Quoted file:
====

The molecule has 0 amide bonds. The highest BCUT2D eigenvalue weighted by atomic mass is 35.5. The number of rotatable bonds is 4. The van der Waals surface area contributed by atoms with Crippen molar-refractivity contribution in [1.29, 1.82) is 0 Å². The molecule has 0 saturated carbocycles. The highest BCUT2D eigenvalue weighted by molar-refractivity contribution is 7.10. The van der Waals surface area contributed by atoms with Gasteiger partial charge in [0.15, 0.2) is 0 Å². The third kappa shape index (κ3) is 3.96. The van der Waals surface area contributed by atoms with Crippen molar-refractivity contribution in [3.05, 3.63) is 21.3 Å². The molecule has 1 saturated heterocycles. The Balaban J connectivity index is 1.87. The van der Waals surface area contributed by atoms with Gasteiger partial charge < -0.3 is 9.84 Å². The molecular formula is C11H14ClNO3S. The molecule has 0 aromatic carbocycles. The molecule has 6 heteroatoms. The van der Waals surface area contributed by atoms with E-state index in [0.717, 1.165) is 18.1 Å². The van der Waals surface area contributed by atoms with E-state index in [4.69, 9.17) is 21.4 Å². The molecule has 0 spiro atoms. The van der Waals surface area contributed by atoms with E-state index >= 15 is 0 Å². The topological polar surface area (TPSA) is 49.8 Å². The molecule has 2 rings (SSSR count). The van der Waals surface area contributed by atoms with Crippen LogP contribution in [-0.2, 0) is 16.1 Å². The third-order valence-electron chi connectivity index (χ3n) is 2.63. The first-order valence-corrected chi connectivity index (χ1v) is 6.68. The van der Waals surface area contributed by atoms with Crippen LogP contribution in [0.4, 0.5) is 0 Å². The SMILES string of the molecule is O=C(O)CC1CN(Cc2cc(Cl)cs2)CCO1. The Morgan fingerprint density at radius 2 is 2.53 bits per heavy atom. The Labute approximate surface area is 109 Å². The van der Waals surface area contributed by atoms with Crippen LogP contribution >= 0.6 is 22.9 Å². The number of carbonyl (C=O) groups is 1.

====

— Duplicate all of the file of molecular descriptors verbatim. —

The molecule has 0 amide bonds. The highest BCUT2D eigenvalue weighted by atomic mass is 35.5. The number of rotatable bonds is 4. The van der Waals surface area contributed by atoms with Crippen molar-refractivity contribution in [1.29, 1.82) is 0 Å². The molecule has 0 saturated carbocycles. The highest BCUT2D eigenvalue weighted by molar-refractivity contribution is 7.10. The van der Waals surface area contributed by atoms with Gasteiger partial charge in [0.15, 0.2) is 0 Å². The third kappa shape index (κ3) is 3.96. The van der Waals surface area contributed by atoms with Crippen molar-refractivity contribution in [3.05, 3.63) is 21.3 Å². The molecule has 1 saturated heterocycles. The Balaban J connectivity index is 1.87. The van der Waals surface area contributed by atoms with Gasteiger partial charge < -0.3 is 9.84 Å². The molecular formula is C11H14ClNO3S. The molecule has 0 aromatic carbocycles. The molecule has 6 heteroatoms. The van der Waals surface area contributed by atoms with E-state index in [0.717, 1.165) is 18.1 Å². The van der Waals surface area contributed by atoms with E-state index in [4.69, 9.17) is 21.4 Å². The molecule has 0 spiro atoms. The van der Waals surface area contributed by atoms with E-state index >= 15 is 0 Å². The topological polar surface area (TPSA) is 49.8 Å². The molecule has 2 rings (SSSR count). The van der Waals surface area contributed by atoms with Crippen LogP contribution in [-0.2, 0) is 16.1 Å². The third-order valence-electron chi connectivity index (χ3n) is 2.63. The first-order valence-corrected chi connectivity index (χ1v) is 6.68. The van der Waals surface area contributed by atoms with Crippen LogP contribution in [0.4, 0.5) is 0 Å². The SMILES string of the molecule is O=C(O)CC1CN(Cc2cc(Cl)cs2)CCO1. The Morgan fingerprint density at radius 2 is 2.53 bits per heavy atom. The Labute approximate surface area is 109 Å². The van der Waals surface area contributed by atoms with Crippen LogP contribution >= 0.6 is 22.9 Å². The number of carbonyl (C=O) groups is 1.